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This Victorian (c.1880-1900) Brass Enameled Inlay Brooch or Pin measures 1 2/8 inches across with the pin extending almost another 2/8 of an inch, and is incredibly intricate in its design. On a field of black enamel we see a flower design with six outer petals, three are a sky blue and three are a pinkish-red color. The center of the flower has a cobalt blue flower with six petals and the center of that has a tiny brass six petaled flower.
Atop of the flower and looking as if it is meant to secure the flower in place a bright white six pointed geometric shape is woven over each of the outer petals and through one edge of each. The white is dotted with brass and no matter how you count the dots they brake up into sections with six dots per section. Around the outer edge and attached to each petal, two vine like swirls of delicate brass are found. The outer rim is a complete circle of brass.
On the back we see a “C” clasp closure and a very old “Tinkers Fix” or repair to the pin. (Tinkers were traveling repairmen, often Blacksmiths that would gladly fix a ladies broken brooch or other item in the home that was metal for a fee) Believe it or not this pin works quite well and securely holds to the closure.
Condition is Excellent on the front with no viable damage to the enameling with the naked eye. Under a jewelers loop one can see a few minuscule spots of missing enamel, but this does not detract from the pin and is commensurate with age. On the back as stated above the pin mechanism has been repaired sometime in the Victorian era. There is some darkening to the brass on the back in spots, however this again is consistent with the age of the piece.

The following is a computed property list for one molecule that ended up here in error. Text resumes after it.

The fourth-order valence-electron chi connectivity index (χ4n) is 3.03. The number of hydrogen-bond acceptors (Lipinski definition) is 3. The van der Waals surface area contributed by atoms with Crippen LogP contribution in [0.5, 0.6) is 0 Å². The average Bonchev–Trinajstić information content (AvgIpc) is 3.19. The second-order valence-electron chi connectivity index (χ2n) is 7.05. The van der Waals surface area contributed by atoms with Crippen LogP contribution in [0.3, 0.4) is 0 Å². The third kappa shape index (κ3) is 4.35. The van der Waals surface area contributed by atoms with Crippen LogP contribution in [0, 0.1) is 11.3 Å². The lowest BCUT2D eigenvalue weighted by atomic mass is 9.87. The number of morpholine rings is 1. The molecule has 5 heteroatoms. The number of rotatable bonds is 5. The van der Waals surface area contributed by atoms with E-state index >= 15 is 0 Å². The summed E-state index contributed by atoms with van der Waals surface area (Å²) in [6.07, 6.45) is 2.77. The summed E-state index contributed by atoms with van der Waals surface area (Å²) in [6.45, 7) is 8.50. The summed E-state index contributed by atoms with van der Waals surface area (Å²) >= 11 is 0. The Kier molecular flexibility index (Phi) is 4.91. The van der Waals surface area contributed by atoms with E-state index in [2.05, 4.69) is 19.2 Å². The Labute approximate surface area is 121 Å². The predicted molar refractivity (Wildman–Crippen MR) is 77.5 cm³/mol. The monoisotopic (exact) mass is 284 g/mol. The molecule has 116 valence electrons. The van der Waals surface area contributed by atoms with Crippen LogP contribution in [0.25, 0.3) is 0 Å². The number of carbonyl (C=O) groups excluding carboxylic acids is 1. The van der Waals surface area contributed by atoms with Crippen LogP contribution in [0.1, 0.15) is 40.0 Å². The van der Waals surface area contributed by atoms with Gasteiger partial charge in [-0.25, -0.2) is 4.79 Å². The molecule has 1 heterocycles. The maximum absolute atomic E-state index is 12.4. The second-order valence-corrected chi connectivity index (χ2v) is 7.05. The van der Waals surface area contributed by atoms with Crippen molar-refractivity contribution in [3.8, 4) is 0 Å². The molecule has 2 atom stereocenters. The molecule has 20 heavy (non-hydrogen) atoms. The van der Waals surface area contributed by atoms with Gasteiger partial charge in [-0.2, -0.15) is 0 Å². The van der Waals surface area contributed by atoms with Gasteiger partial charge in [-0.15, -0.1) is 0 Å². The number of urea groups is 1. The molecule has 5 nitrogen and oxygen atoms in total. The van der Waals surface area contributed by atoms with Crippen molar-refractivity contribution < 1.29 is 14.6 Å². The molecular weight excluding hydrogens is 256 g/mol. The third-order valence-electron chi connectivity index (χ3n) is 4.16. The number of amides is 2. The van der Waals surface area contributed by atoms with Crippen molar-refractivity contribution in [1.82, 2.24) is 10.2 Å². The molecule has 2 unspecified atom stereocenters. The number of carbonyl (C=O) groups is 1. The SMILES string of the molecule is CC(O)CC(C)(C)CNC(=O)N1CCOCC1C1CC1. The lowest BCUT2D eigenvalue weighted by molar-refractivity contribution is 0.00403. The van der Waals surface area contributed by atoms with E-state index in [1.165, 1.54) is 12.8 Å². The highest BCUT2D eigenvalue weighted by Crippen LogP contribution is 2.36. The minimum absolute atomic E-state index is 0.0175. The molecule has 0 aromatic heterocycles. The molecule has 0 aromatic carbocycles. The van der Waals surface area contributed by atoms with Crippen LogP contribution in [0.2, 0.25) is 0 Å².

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FYI:The Estate Sale was for items owned by William and Susan Ecenbarger.
William won the Pulitzer Prize for General news in 1980 for his outstanding coverage of the Three Mile Island nuclear accident coverage. (TMI to us locals) He was a reporter and and editor for the Philadelphia Inquirer in his day and also Freelanced with his work having been published in The Washington Post, the Los Angeles Times, Smithsonian Magazine, Esquire, Audubon and other leading newspapers and magazines.
He wrote historical books too; “Walkin' the Line: A Journey from Past to Present Along the Mason-Dixon”, published in 2000 and “Glory by the Wayside: The Old Churches of Hawaii which was co-authored by his wife Susan (who also did the principal photography for the book). This was released in 2008. He not only won the Pulitzer, but in his writing career he also won the George Polk Award, and the Lowell Thomas Travel Writer of the Year among many others.
I am assuming that Susan was the collector of the fabulous jewelry I saw there.
Comes to you in a gift box and a Lux presentation bag for gifting to a friend. (or yourself)
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Victorian Brass Enameled Inlay Brooch With Tinkers Fix / Estate Find